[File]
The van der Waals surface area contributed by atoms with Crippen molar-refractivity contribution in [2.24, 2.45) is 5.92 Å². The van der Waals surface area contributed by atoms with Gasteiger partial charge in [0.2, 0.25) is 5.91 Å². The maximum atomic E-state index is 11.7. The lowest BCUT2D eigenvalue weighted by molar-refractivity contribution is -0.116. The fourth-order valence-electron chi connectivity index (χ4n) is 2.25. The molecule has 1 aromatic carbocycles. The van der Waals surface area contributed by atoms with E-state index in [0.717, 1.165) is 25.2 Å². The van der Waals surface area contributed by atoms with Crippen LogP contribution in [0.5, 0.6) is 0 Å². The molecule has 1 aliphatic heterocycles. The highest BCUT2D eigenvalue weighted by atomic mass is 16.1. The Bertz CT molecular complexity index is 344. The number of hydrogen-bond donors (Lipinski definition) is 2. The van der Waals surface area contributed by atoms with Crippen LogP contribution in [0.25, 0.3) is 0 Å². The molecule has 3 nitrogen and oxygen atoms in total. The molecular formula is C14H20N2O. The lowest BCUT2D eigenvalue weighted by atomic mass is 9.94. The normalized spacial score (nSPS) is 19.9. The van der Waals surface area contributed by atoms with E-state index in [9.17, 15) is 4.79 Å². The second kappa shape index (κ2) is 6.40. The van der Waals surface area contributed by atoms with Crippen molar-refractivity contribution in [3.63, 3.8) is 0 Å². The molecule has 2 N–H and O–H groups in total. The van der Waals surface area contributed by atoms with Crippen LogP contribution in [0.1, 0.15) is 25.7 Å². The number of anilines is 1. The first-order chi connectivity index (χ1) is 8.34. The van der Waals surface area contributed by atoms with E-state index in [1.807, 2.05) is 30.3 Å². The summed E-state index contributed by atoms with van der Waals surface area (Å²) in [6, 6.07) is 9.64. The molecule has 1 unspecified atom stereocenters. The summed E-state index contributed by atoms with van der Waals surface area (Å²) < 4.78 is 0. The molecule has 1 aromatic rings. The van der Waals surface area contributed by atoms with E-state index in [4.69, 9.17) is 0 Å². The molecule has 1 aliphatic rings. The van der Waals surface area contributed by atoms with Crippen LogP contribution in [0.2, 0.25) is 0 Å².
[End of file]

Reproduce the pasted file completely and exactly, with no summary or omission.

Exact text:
The van der Waals surface area contributed by atoms with Crippen molar-refractivity contribution in [2.24, 2.45) is 5.92 Å². The van der Waals surface area contributed by atoms with Gasteiger partial charge in [0.2, 0.25) is 5.91 Å². The maximum atomic E-state index is 11.7. The lowest BCUT2D eigenvalue weighted by molar-refractivity contribution is -0.116. The fourth-order valence-electron chi connectivity index (χ4n) is 2.25. The molecule has 1 aromatic carbocycles. The van der Waals surface area contributed by atoms with E-state index in [0.717, 1.165) is 25.2 Å². The van der Waals surface area contributed by atoms with Crippen LogP contribution in [0.5, 0.6) is 0 Å². The molecule has 1 aliphatic heterocycles. The highest BCUT2D eigenvalue weighted by atomic mass is 16.1. The Bertz CT molecular complexity index is 344. The number of hydrogen-bond donors (Lipinski definition) is 2. The van der Waals surface area contributed by atoms with Crippen LogP contribution in [0.25, 0.3) is 0 Å². The molecule has 3 nitrogen and oxygen atoms in total. The molecular formula is C14H20N2O. The lowest BCUT2D eigenvalue weighted by atomic mass is 9.94. The normalized spacial score (nSPS) is 19.9. The van der Waals surface area contributed by atoms with E-state index in [9.17, 15) is 4.79 Å². The second kappa shape index (κ2) is 6.40. The van der Waals surface area contributed by atoms with Crippen molar-refractivity contribution in [3.63, 3.8) is 0 Å². The molecule has 2 N–H and O–H groups in total. The van der Waals surface area contributed by atoms with Crippen LogP contribution in [0.1, 0.15) is 25.7 Å². The number of anilines is 1. The first-order chi connectivity index (χ1) is 8.34. The van der Waals surface area contributed by atoms with E-state index in [1.807, 2.05) is 30.3 Å². The summed E-state index contributed by atoms with van der Waals surface area (Å²) in [6, 6.07) is 9.64. The molecule has 1 unspecified atom stereocenters. The summed E-state index contributed by atoms with van der Waals surface area (Å²) < 4.78 is 0. The molecule has 1 aromatic rings. The van der Waals surface area contributed by atoms with E-state index in [4.69, 9.17) is 0 Å². The molecule has 1 aliphatic rings. The van der Waals surface area contributed by atoms with Crippen LogP contribution in [0.2, 0.25) is 0 Å².